10 responses

  1. Ecommerce Consultant
    May 2, 2011

    About the images, I wanted to add that it is best if you can have various perspectives. If it is a dress for example, you can have a 360 degrees view or show the front, side and back.

    Again, different browsers render different colors for different image file types so you need to conduct a browser test before launching your site. Your second point is very important – the cart link must be displayed conspicuously and made editable in one click. It must show the summary of the purchases with links to the relevant pages so the user can edit easily.

    The provision of a telephone number makes quick contact but you will not want to over burden your customer service. Before displaying the telephone number, provide a link to the Knowledge Base and tell the costumers to call if the knowledge base does not answer their questions. In most cases they do. Again, it is relieving to put the phone on IVR so that it appropriately directs the caller to the best source that will answer their questions. In my own example, we have sales, shipping, billing and tech divisions. Once you call, you are asked what your problem is and based upon your selection, you are accordingly redirected.

    I know cross selling helps but we did a study in which 30% of our respondents said they found it intrusive and distracting. One customer told us that the use of the phrase “other people found this product useful” does not address the unique needs of customers and appears to impose other peoples selections upon them. Indeed it is a suggestion but it appears offensive to some people. So what we did what, we rephrased the text to say something like “here are other accessories that you may need to match your product” or “we suggest you consider this product”. The term “other people”e was really worrying for some buyers.

    I think that when Amazon pioneered the early prototypes of cross selling with the phrase “Customers Who Bought This Item Also Bought” they were targeting average buyers or newbies. The web has now include to include advanced shoppers and many people know that the list of products suggested may not be genuinely generated because in many cases a script that monitors ones clicks through the product pages can capture these items and deceptively present as historical purchases. Myself I experimented with a certain shopping cart and it said other people bought these items when in actual fact I was just the one browsing through the products. I never bought anything. So cross selling scripts are good but must be implemented with great discretion.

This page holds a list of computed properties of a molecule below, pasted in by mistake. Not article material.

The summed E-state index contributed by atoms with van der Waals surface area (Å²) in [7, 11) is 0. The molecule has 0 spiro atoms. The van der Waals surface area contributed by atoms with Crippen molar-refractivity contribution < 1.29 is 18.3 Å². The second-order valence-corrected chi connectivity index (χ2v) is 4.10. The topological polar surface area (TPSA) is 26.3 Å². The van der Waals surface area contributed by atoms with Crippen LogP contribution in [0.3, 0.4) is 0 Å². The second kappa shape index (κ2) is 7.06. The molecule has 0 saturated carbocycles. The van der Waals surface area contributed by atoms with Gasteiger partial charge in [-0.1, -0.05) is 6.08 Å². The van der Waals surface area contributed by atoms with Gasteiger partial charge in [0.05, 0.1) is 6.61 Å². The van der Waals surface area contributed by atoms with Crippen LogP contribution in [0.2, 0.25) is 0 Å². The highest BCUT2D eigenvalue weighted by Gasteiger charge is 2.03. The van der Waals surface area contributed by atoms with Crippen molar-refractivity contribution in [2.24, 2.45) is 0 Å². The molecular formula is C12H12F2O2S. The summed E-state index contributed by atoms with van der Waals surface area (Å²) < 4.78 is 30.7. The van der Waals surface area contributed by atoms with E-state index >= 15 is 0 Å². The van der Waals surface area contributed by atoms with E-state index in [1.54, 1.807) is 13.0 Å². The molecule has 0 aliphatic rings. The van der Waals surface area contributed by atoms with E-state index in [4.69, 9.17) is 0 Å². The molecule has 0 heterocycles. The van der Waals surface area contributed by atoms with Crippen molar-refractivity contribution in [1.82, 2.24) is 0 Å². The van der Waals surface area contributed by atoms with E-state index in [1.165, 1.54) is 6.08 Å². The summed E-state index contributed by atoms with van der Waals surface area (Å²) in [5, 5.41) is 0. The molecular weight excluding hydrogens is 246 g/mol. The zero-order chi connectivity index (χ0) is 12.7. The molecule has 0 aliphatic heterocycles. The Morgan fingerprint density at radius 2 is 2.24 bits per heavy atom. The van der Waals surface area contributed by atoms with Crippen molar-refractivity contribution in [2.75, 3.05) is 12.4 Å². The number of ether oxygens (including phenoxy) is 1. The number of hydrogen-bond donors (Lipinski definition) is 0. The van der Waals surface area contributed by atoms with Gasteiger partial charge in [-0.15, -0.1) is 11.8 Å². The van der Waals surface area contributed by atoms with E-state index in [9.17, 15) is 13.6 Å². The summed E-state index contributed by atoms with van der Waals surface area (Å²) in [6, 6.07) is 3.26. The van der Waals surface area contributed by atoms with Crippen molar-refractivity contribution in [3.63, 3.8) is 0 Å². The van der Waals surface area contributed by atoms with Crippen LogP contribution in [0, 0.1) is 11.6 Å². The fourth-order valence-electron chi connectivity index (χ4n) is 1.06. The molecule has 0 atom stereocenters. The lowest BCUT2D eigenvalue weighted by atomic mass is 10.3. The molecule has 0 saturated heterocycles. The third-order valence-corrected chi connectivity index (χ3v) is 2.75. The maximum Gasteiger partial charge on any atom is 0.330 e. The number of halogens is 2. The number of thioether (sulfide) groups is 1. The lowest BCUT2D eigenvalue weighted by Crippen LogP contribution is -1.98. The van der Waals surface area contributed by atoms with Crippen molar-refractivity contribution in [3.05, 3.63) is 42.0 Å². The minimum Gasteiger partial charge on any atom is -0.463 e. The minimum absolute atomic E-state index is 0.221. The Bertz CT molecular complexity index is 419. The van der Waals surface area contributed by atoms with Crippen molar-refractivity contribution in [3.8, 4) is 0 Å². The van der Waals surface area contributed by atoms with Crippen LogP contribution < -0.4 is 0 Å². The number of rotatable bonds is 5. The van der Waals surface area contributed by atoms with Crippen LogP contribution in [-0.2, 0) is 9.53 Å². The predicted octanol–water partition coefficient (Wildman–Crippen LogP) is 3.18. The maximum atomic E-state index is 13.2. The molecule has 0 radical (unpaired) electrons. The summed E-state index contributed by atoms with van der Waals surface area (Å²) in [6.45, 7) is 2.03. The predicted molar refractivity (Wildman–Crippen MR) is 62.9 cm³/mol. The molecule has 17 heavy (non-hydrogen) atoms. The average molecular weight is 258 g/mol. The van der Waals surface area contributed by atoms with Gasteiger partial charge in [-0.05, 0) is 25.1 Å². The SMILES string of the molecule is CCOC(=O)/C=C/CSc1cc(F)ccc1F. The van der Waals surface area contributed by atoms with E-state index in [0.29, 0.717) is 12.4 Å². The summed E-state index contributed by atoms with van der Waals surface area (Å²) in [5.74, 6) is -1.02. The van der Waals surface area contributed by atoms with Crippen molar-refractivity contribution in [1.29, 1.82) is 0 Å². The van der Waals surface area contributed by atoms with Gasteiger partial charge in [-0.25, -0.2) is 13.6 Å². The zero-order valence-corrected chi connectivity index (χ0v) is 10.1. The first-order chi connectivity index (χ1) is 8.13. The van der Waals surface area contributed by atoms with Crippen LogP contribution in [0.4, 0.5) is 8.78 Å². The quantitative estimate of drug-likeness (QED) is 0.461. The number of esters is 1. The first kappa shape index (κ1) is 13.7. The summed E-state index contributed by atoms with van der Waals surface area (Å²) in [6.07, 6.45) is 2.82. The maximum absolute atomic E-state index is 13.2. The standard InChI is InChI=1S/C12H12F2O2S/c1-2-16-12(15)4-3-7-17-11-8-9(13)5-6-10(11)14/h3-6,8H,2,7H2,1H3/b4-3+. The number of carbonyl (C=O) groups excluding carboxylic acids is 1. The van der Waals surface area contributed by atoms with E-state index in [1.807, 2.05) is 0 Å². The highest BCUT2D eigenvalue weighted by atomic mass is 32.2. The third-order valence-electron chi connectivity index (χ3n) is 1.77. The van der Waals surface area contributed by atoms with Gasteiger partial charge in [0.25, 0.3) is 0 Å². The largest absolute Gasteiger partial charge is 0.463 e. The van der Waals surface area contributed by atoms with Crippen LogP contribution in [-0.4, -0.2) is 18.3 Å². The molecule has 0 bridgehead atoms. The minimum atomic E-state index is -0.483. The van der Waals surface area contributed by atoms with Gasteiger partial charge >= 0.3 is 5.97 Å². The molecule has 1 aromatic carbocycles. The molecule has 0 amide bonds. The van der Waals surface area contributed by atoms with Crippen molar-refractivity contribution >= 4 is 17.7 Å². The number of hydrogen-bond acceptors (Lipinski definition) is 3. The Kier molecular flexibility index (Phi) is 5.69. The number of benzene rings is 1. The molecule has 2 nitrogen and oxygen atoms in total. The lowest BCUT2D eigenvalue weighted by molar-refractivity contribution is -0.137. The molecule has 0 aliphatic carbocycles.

2. Aaron
    May 2, 2011

    I think my web developer is hating me because I keep finding cold in the GetElastic blog and getting them to implement as many ideas as possible. Stock sites that have not been optimized and given the TLC can’t hold a candle to a relevant site that takes this wealth of information to heart.

    Glad to have found this blog BEFORE my site was completed :)

    • Linda Bustos
      May 2, 2011

      Thanks for your kind words!

  3. Aaron
    May 2, 2011

    Er, gold, not cold?

  4. Vaas
    May 2, 2011

    Some mistakes need to be avoided with e-Commerce Web Site Design. Fast loading web sites impress most users. Slow loading sites frustrate them .

    A site must load quickly. If you are using an off-the-shelf shopping cart, such as osCommerce, Zen cart or Cube Cart, turn off all of the features you do not need.

  5. Bob Nunn
    May 4, 2011

    Another great job Linda. You’re on a roll. Every link I see that interests me seems to lead to you!

  6. Josh
    May 10, 2011

    “The Apple Store shows a thumbnail, but does not indicate what color iPod I’m ordering.”

    You added an iPod touch to your cart. It comes in black. If you add a green iPod shuffle, the cart indeed shows a green iPod shuffle.

  7. Henner
    May 20, 2011

    Nice post. I’m still questioning myself why so many Onlineshops don’t care for their customes during checkout…

  8. MP
    August 31, 2011

    I think item 10 (full cost at the cart) can be a complex issue, and point of debate: what’s best for the customer may not always be best for the business, at least in the short term, convert-now mode of thinking. From the customer’s point of view, it is absolutely the right thing to do. But if you are not competitive on shipping price (for any number of reasons), exposing the shipping cost early in the checkout flow will cause a hit on conversion. With every checkout conversion funnel I’ve analyzed, the biggest point of abandonment is always the point where the shipping cost is exposed to the customer. If you can’t be competitive on shipping cost, showing it at the cart may not be the best business decision. I’d be interested to know if anyone has done a controlled test for this.

  9. Ryan
    July 28, 2012

    I disagree with your comments about coupon code boxes. In most markets, the majority of customers will not shop around to find a coupon code arent even aware of sites that advertise coupon codes. I would much rather make it as easy as possible for the customer to complete a purchase than worry about the very small majority trying to find a bargain.

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